DHS performs 100 percent watchlist matching for domestic flights
WASHINGTON — Department of Homeland Security (DHS) Secretary Janet Napolitano today announced that 100 percent of passengers traveling within the United States and its territories are now being checked against terrorist watchlists through the Transportation Security Administration's (TSA) Secure Flight program—a major step in fulfilling a key 9/11 Commission recommendation.
Before Secure Flight, airlines conducted passenger watchlist checking.
"Secure Flight fulfills a key recommendation of the 9/11 Commission Report, enabling TSA to screen passengers directly against government watchlists using passenger name, date of birth, and gender before a boarding pass is issued," said Secretary Napolitano. "This program is one of our many layers of security—coordinated with our partners in the airline industry and governments around the world—that we leverage to protect the traveling public against threats of terrorism."
Under Secure Flight, TSA prescreens passenger name, date of birth and gender against government watchlists for domestic and international flights. In addition to facilitating secure travel for all passengers, the program helps prevent the misidentification of passengers who have names similar to individuals on government watchlists.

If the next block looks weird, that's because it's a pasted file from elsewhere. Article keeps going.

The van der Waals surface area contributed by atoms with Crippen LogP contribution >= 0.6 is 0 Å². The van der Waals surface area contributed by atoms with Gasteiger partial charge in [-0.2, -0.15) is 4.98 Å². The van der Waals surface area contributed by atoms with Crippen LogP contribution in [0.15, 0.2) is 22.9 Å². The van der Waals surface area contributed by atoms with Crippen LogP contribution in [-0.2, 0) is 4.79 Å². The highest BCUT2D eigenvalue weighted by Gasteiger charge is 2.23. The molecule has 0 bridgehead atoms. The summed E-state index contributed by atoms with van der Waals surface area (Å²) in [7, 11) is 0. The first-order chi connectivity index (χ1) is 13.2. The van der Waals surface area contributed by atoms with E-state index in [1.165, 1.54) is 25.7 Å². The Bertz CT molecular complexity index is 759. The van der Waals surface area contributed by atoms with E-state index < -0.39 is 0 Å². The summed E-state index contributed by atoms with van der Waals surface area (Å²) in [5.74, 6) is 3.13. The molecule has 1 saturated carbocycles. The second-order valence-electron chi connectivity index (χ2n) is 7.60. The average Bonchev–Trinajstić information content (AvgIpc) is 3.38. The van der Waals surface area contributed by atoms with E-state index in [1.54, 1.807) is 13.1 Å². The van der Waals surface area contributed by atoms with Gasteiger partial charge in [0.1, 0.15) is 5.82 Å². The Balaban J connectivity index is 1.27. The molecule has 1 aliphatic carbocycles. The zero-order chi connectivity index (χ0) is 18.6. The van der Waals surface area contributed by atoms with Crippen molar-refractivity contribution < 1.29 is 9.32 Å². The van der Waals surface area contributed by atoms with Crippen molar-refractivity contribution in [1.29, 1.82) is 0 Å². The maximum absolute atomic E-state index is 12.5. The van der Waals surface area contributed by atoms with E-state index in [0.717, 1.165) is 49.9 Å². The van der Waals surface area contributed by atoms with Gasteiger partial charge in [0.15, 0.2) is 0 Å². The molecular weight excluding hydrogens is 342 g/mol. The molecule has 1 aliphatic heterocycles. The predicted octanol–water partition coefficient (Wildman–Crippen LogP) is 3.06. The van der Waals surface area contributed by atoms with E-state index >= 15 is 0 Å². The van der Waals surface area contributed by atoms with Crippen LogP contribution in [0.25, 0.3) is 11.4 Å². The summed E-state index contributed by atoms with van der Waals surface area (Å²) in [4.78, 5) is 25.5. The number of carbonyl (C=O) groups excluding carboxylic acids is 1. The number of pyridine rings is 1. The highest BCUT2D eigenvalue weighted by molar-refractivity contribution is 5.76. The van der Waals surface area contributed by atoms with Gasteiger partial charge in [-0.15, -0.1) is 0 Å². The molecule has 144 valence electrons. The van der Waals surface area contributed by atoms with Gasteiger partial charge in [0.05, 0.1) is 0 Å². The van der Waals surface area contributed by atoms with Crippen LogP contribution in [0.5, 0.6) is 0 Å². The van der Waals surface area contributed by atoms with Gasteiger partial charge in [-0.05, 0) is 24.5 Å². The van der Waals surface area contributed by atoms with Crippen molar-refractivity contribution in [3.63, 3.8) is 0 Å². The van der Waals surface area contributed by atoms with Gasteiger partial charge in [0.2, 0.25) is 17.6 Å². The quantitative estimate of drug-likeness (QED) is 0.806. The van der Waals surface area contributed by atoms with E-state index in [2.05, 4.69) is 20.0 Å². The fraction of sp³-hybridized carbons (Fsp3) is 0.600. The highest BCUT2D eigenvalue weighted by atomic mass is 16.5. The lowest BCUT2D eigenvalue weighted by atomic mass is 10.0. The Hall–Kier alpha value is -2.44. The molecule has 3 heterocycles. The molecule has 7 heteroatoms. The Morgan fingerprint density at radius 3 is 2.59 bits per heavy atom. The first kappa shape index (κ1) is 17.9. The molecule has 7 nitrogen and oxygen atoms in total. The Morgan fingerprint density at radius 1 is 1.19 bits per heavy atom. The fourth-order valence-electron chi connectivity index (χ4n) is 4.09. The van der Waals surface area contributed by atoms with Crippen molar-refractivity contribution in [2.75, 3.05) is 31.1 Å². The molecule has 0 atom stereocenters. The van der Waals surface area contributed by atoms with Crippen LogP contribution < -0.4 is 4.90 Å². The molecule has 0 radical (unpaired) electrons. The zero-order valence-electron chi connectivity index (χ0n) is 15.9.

"We are quite pleased to see the positive outcome from the collaborative work that ATA, its member airlines and TSA have invested in the development of the Secure Flight program," said Air Transport Association (ATA) President and CEO James C. May. "We are especially pleased that TSA phased program implementation to ensure that commercial airline travelers experience a seamless transition."
99 percent of passengers will be cleared by Secure Flight to print boarding passes at home by providing their date of birth, gender and name as it appears on the government ID they plan to use when traveling when booking airline tickets. Individuals found to match watchlist parameters will be subjected to secondary screening, a law enforcement interview or prohibition from boarding an aircraft, depending on the specific case.
The Transportation Security Administration began implementing Secure Flight in late 2009 and expects all international carriers with direct flights to the U.S. to begin using Secure Flight by the end of 2010.